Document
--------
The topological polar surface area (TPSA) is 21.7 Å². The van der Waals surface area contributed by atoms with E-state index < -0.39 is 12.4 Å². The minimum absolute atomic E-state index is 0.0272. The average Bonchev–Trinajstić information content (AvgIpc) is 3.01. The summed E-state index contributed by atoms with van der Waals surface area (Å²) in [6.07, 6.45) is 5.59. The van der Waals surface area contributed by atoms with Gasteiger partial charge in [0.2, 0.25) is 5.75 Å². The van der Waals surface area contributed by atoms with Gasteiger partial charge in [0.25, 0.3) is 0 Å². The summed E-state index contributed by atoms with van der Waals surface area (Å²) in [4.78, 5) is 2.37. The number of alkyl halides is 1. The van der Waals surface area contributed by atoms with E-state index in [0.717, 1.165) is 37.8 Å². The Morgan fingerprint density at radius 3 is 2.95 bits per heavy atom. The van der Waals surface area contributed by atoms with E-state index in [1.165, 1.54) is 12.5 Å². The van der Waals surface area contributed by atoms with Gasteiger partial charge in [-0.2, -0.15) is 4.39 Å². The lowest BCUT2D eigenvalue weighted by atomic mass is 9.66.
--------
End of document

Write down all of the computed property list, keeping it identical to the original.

The topological polar surface area (TPSA) is 21.7 Å². The van der Waals surface area contributed by atoms with E-state index < -0.39 is 12.4 Å². The minimum absolute atomic E-state index is 0.0272. The average Bonchev–Trinajstić information content (AvgIpc) is 3.01. The summed E-state index contributed by atoms with van der Waals surface area (Å²) in [6.07, 6.45) is 5.59. The van der Waals surface area contributed by atoms with Gasteiger partial charge in [0.2, 0.25) is 5.75 Å². The van der Waals surface area contributed by atoms with Gasteiger partial charge in [0.25, 0.3) is 0 Å². The summed E-state index contributed by atoms with van der Waals surface area (Å²) in [4.78, 5) is 2.37. The number of alkyl halides is 1. The van der Waals surface area contributed by atoms with E-state index in [0.717, 1.165) is 37.8 Å². The Morgan fingerprint density at radius 3 is 2.95 bits per heavy atom. The van der Waals surface area contributed by atoms with E-state index in [1.165, 1.54) is 12.5 Å². The van der Waals surface area contributed by atoms with Gasteiger partial charge in [-0.2, -0.15) is 4.39 Å². The lowest BCUT2D eigenvalue weighted by atomic mass is 9.66.